Steps towards board leadership

I recall as a young professional being completely mystified as to how people became a board member for a nonprofit organization.  I never saw a nonprofit with a check box on a volunteer form that said “Check this box and you will be on our board”… nor was I flooded with nonprofits calling me and begging me to be on their board. So, how was it that people had the opportunity to take on this important role in serving an organization?

First of all, it is important to understand the organizational structure of a typical nonprofit organization.  For nonprofits, the board of directors has the ultimate responsibility to lead the organization to fulfill its missions.  There are typically committees of the board that address various operational aspects of the organization. These committees examine issues important to the organization and  present recommendations to the board of directors for approval.

One of the board committees is usually a nominating committee.  The nominating committee is charged with the responsibility to develop a slate of potential board members for the board.  The slate is a list of individuals nominated to join the board of directors.  The nominating committee will typically approach the individuals on the proposed slate to gauge their interest in serving on the board of directors.

Then, depending on the organization, the slate of nominated board members is presented to the either the board of directors or the organization’s membership for a vote.  After a favorable vote, the slate of nominated board members are voted in as new board members for the organization and then serve their term on the board.  (Please be aware that all organizations are a bit different… some go through this process rather informally, while others have a very regimented approach to the nomination process.)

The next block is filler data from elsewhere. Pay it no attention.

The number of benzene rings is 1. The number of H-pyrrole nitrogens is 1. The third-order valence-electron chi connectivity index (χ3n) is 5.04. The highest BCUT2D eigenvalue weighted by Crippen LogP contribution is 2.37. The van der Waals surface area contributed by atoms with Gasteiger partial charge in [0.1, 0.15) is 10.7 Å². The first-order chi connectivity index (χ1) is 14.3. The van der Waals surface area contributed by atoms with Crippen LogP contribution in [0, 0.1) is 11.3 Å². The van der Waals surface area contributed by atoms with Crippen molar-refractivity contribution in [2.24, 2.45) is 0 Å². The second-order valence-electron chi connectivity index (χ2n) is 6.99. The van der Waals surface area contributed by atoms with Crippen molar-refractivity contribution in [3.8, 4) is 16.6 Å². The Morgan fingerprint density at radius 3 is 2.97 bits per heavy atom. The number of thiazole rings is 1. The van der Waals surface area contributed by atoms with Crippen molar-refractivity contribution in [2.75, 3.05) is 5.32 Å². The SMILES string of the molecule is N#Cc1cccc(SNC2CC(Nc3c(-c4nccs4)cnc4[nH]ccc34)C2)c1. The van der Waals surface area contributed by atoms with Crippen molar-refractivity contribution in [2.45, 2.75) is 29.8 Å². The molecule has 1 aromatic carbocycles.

Curious how you can take it to the next level and be nominated for a board member position?  Here are some ways to work your way up to serving on an organization’s board of directors:

  • Volunteer:  Nonprofit organizations often look to their current volunteers engaged in program delivery, committees and special events as potential candidates for the board of directors.  By showing leadership and a commitment to the organization’s mission through volunteering, you are demonstrating your desire to serve the organization and showcasing your leadership skills.  Plus, volunteering for the organization will help familiarize you with the agency’s operations.
  • Donate:  This isn’t meant to imply that you can “buy your way onto the board,” but, it is good to show that you value the organization’s mission and see it worthy of your financial contribution.  One role for many nonprofit board members is to secure financial resources for the organization, and before you ask others to give, you too must be financially supporting the organization.  Why wait till you are on the board? If you believe in the mission, put your money where your passion is, and start donating now.
  • Network:    Get to know current board members and staff leadership, and tell them of your interest to serve on the board.  By sharing your interest to serve with those currently in leadership, you are throwing your name in the hat for discussion.  No, this doesn’t mean you have to know someone on the board to get on the board, but it does help to share you intentions with either the nonprofit’s staff and/or board members. Don’t expect them to be mind readers in knowing your interest to serve!

Most importantly, when you are nominated to serve on a board, fulfill your role to the best of your ability. Serving on a board of directors is an important role, which is why it is not an open invitation to anyone and everyone.  But, if you are ready to take the steps to join a board, start by volunteering, donating and networking.

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About Dr. Sarah Wolin Mackey

Putting theory into practice at nonprofit organizations.
This entry was posted in Board of Directors, Volunteer, Young Professional and tagged , , , . Bookmark the permalink.

8 Responses to Steps towards board leadership

  1. I’ve had fairly good luck asking someone in the organization if, they are looking for board members, and if so, who I should talk to. The challenge in my experience is making the case that I will be a valuable member of the board even though I’m young. This is a post I wrote attempting to make that case.

    • Thanks for the comment, and the link to your blog post! I agree with you that the young professionals can be a great asset to nonprofit boards. But as you reference, they have to be committed and willing to tap their networks to support the organization. Great post!

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